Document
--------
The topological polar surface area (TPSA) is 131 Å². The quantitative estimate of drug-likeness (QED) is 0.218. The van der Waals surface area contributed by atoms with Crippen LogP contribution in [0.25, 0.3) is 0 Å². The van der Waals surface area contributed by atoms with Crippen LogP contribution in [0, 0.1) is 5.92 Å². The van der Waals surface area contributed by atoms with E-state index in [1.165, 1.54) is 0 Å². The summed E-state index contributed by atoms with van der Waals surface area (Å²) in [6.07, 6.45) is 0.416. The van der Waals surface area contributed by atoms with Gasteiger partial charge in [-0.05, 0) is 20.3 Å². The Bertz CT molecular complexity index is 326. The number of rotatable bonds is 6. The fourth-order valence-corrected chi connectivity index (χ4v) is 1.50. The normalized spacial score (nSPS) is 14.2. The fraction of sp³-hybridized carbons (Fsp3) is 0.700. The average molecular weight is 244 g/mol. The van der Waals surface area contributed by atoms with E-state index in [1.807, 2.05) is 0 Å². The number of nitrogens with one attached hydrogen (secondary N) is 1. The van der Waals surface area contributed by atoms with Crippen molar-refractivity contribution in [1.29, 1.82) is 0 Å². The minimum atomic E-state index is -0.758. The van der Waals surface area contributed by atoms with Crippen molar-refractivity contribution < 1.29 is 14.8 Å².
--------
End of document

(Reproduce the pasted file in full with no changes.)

The topological polar surface area (TPSA) is 131 Å². The quantitative estimate of drug-likeness (QED) is 0.218. The van der Waals surface area contributed by atoms with Crippen LogP contribution in [0.25, 0.3) is 0 Å². The van der Waals surface area contributed by atoms with Crippen LogP contribution in [0, 0.1) is 5.92 Å². The van der Waals surface area contributed by atoms with E-state index in [1.165, 1.54) is 0 Å². The summed E-state index contributed by atoms with van der Waals surface area (Å²) in [6.07, 6.45) is 0.416. The van der Waals surface area contributed by atoms with Gasteiger partial charge in [-0.05, 0) is 20.3 Å². The Bertz CT molecular complexity index is 326. The number of rotatable bonds is 6. The fourth-order valence-corrected chi connectivity index (χ4v) is 1.50. The normalized spacial score (nSPS) is 14.2. The fraction of sp³-hybridized carbons (Fsp3) is 0.700. The average molecular weight is 244 g/mol. The van der Waals surface area contributed by atoms with E-state index in [1.807, 2.05) is 0 Å². The number of nitrogens with one attached hydrogen (secondary N) is 1. The van der Waals surface area contributed by atoms with Crippen molar-refractivity contribution in [1.29, 1.82) is 0 Å². The minimum atomic E-state index is -0.758. The van der Waals surface area contributed by atoms with Crippen molar-refractivity contribution < 1.29 is 14.8 Å².